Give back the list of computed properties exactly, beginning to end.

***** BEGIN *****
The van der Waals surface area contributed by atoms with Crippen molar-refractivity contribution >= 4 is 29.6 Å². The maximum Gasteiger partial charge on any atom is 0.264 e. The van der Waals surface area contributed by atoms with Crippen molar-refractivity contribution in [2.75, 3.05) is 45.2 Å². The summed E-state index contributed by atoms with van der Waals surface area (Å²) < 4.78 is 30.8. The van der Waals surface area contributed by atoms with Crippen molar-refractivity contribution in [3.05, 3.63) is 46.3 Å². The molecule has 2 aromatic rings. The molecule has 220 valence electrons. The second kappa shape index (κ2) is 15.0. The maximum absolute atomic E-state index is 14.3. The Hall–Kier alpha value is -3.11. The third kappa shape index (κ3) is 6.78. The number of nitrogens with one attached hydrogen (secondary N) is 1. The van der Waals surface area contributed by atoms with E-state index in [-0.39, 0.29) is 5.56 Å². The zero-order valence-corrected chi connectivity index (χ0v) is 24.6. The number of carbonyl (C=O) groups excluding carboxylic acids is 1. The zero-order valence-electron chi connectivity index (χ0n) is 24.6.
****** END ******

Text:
The van der Waals surface area contributed by atoms with Crippen molar-refractivity contribution >= 4 is 29.6 Å². The maximum Gasteiger partial charge on any atom is 0.264 e. The van der Waals surface area contributed by atoms with Crippen molar-refractivity contribution in [2.75, 3.05) is 45.2 Å². The summed E-state index contributed by atoms with van der Waals surface area (Å²) < 4.78 is 30.8. The van der Waals surface area contributed by atoms with Crippen molar-refractivity contribution in [3.05, 3.63) is 46.3 Å². The molecule has 2 aromatic rings. The molecule has 220 valence electrons. The second kappa shape index (κ2) is 15.0. The maximum absolute atomic E-state index is 14.3. The Hall–Kier alpha value is -3.11. The third kappa shape index (κ3) is 6.78. The number of nitrogens with one attached hydrogen (secondary N) is 1. The van der Waals surface area contributed by atoms with E-state index in [-0.39, 0.29) is 5.56 Å². The zero-order valence-corrected chi connectivity index (χ0v) is 24.6. The number of carbonyl (C=O) groups excluding carboxylic acids is 1. The zero-order valence-electron chi connectivity index (χ0n) is 24.6.